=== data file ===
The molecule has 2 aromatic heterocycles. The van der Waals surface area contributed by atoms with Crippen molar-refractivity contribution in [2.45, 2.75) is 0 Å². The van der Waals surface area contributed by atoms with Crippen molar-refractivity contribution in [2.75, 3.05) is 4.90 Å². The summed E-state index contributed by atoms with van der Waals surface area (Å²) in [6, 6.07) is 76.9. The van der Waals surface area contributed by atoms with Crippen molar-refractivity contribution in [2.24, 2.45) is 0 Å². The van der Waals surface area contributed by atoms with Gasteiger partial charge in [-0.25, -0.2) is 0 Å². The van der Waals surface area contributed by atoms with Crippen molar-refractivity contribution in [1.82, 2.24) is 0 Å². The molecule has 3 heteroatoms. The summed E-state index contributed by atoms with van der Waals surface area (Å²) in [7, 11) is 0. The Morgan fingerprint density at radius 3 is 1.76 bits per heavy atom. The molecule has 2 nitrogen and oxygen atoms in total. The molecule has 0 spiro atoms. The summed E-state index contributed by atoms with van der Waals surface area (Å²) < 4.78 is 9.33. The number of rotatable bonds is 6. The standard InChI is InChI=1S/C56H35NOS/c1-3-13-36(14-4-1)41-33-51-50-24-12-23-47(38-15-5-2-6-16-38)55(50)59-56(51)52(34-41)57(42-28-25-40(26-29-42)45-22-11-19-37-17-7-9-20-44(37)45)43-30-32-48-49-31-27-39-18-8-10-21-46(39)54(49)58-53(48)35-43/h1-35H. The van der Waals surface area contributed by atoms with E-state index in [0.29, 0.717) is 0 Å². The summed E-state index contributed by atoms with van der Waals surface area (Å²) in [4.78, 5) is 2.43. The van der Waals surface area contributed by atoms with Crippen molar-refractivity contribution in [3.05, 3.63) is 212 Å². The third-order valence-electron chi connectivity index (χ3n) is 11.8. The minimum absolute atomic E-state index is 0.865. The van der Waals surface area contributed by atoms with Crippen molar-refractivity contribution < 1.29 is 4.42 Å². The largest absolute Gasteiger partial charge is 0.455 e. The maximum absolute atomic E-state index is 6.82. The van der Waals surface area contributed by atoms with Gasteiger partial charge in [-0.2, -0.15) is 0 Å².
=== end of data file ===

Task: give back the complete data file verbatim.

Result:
The molecule has 2 aromatic heterocycles. The van der Waals surface area contributed by atoms with Crippen molar-refractivity contribution in [2.45, 2.75) is 0 Å². The van der Waals surface area contributed by atoms with Crippen molar-refractivity contribution in [2.75, 3.05) is 4.90 Å². The summed E-state index contributed by atoms with van der Waals surface area (Å²) in [6, 6.07) is 76.9. The van der Waals surface area contributed by atoms with Crippen molar-refractivity contribution in [2.24, 2.45) is 0 Å². The van der Waals surface area contributed by atoms with Gasteiger partial charge in [-0.25, -0.2) is 0 Å². The van der Waals surface area contributed by atoms with Crippen molar-refractivity contribution in [1.82, 2.24) is 0 Å². The molecule has 3 heteroatoms. The summed E-state index contributed by atoms with van der Waals surface area (Å²) in [7, 11) is 0. The Morgan fingerprint density at radius 3 is 1.76 bits per heavy atom. The molecule has 2 nitrogen and oxygen atoms in total. The molecule has 0 spiro atoms. The summed E-state index contributed by atoms with van der Waals surface area (Å²) < 4.78 is 9.33. The number of rotatable bonds is 6. The standard InChI is InChI=1S/C56H35NOS/c1-3-13-36(14-4-1)41-33-51-50-24-12-23-47(38-15-5-2-6-16-38)55(50)59-56(51)52(34-41)57(42-28-25-40(26-29-42)45-22-11-19-37-17-7-9-20-44(37)45)43-30-32-48-49-31-27-39-18-8-10-21-46(39)54(49)58-53(48)35-43/h1-35H. The van der Waals surface area contributed by atoms with E-state index in [0.29, 0.717) is 0 Å². The summed E-state index contributed by atoms with van der Waals surface area (Å²) in [4.78, 5) is 2.43. The van der Waals surface area contributed by atoms with Crippen molar-refractivity contribution in [3.05, 3.63) is 212 Å². The third-order valence-electron chi connectivity index (χ3n) is 11.8. The minimum absolute atomic E-state index is 0.865. The van der Waals surface area contributed by atoms with Crippen molar-refractivity contribution < 1.29 is 4.42 Å². The largest absolute Gasteiger partial charge is 0.455 e. The maximum absolute atomic E-state index is 6.82. The van der Waals surface area contributed by atoms with Gasteiger partial charge in [-0.2, -0.15) is 0 Å².